A legend, this octogenarian was the cultural institution for the country, who has not entertained us with his presence on the big screen only. His contribution to theatre is immense. Lucky were those spectators who witnessed Soumitra play the protagonist in Suman Mukhopadhyay’s theatre production Raja Lear, based on Shakespeare’s King Lear in 2011.
In between his shooting for films, writing poetry and plays, Soumitra made sure he found time for his first love – theatre.
When Soumitra was in the final year of college, he watched a play by thespian Sisir Bhaduri. It was then that he had decided to become an actor. He even managed to meet Bhadhuri through his friend’s mother, actress Shefalika Putul. Though, he met Bhaduri, towards the end of his career, when his theatre had closed, for the next three years, till Bhaduri’s death in 1959, Soumitra made him a mentor, and learnt acting from him through their regular interactions.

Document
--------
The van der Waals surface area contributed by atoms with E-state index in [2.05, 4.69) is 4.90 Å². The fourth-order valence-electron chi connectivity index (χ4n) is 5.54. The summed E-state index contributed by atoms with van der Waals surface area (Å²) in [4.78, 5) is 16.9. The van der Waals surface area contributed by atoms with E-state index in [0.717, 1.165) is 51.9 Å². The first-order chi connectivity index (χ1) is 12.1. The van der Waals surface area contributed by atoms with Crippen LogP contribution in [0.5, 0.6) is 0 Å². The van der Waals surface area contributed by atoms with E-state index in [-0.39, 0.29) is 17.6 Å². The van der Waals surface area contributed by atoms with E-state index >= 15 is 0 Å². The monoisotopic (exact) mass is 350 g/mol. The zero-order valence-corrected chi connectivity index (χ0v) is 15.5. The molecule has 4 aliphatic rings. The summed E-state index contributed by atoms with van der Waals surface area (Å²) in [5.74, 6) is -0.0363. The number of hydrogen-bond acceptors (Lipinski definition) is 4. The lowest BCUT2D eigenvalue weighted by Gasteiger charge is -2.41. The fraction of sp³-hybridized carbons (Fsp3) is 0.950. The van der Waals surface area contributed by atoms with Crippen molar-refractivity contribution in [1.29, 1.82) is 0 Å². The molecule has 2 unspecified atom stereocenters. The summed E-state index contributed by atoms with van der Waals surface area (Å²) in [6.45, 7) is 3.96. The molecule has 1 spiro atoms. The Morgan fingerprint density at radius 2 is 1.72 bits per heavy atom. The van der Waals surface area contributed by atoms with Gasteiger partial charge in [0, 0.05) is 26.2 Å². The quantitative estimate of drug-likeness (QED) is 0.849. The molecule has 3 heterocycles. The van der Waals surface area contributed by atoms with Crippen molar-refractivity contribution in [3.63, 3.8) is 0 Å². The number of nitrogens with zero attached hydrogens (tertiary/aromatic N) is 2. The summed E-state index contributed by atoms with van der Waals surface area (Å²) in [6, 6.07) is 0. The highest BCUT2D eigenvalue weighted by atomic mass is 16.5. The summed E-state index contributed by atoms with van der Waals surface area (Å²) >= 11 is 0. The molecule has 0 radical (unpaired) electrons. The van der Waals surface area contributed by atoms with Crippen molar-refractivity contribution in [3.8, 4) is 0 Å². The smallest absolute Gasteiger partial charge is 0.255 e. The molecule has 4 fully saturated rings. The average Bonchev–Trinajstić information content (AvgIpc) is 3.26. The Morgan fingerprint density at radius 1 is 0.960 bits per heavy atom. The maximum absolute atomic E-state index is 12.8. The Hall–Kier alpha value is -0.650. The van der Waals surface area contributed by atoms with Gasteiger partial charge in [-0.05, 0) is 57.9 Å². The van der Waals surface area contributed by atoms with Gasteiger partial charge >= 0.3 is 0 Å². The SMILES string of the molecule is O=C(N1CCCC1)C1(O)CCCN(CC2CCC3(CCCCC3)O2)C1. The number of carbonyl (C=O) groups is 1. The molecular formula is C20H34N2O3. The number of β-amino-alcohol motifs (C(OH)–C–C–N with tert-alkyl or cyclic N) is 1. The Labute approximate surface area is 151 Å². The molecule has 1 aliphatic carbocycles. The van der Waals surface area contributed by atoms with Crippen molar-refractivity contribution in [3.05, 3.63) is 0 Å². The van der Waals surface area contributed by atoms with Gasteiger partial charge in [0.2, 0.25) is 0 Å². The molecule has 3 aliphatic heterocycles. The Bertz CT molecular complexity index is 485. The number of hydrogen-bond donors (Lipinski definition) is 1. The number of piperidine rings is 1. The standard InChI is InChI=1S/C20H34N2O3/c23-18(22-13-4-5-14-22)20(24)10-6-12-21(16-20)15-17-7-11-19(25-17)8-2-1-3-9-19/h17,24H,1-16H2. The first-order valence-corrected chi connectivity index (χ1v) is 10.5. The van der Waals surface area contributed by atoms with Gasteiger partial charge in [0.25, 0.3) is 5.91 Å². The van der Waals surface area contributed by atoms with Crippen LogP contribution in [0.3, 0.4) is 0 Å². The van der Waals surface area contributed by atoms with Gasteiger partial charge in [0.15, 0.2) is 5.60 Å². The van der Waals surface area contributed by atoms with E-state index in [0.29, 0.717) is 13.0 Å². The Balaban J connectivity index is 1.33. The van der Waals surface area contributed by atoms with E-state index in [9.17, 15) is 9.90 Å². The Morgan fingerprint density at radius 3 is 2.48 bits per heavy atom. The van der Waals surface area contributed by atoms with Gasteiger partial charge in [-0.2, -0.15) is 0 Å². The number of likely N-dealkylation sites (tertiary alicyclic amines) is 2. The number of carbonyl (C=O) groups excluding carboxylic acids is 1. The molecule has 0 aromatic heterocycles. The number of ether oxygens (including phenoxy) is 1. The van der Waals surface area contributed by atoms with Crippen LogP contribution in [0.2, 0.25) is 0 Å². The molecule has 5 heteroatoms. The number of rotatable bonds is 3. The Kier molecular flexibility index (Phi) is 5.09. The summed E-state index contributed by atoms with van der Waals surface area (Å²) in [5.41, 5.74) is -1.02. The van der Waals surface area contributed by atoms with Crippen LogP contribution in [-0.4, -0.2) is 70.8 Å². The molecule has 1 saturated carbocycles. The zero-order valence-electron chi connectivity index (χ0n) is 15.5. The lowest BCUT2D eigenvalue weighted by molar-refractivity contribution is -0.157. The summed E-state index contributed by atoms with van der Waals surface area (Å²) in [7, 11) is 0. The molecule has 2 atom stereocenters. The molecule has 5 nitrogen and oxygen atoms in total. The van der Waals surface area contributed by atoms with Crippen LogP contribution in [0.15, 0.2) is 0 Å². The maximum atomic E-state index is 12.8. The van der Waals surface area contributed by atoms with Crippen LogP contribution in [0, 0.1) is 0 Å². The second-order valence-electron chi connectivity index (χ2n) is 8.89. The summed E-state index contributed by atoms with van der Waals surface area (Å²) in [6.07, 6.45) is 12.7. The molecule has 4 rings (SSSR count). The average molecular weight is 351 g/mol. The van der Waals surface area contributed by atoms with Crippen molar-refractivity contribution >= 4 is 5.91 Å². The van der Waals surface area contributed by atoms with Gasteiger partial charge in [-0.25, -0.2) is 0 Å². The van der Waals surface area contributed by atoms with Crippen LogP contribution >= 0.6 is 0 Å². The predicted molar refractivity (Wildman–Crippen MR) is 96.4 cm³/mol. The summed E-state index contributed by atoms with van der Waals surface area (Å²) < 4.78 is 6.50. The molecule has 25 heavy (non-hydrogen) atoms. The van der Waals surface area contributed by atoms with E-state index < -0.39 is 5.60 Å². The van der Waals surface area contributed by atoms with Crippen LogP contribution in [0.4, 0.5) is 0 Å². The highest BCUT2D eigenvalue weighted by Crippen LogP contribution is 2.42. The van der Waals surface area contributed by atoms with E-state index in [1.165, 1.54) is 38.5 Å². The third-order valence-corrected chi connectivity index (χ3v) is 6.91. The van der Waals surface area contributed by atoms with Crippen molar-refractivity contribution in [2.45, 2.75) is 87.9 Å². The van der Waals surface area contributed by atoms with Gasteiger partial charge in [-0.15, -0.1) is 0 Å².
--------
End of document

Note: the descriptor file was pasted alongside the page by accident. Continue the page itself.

As soon as actors above the age of 65 were allowed to resume shoot amid coronavirus, Soumitra was one of the first senior actors of Bengal to reach the shooting floor. On July 14, Soumitra shot for Parambrata Chatterjee’s Bengali film Abhijaan, a biopic on his life post COVID-19 lockdown in Kolkata. In fact, the green signal to shoot in the ‘new normal’ came from the thespian. The shoot of the biopic, which stars Jisshu Sengupta as the younger version of Soumitra, got stalled since March 17 due to the worldwide COVID-19 pandemic. Parambrata, who has acted with Soumitra in several films be it Sraboner Dhara, Bhalo Theko, Samantaral or Sonar Pahar, had posted a photograph with the veteran actor on the last day of the thespian’s shooting on Abhijaan’s set. Parambrata mentioned how during the journey of Abhijaan amid COVID-19, he battled fear, tension, he shared some wonderful moments with Soumitra and got ‘strength’ from the legendary actor.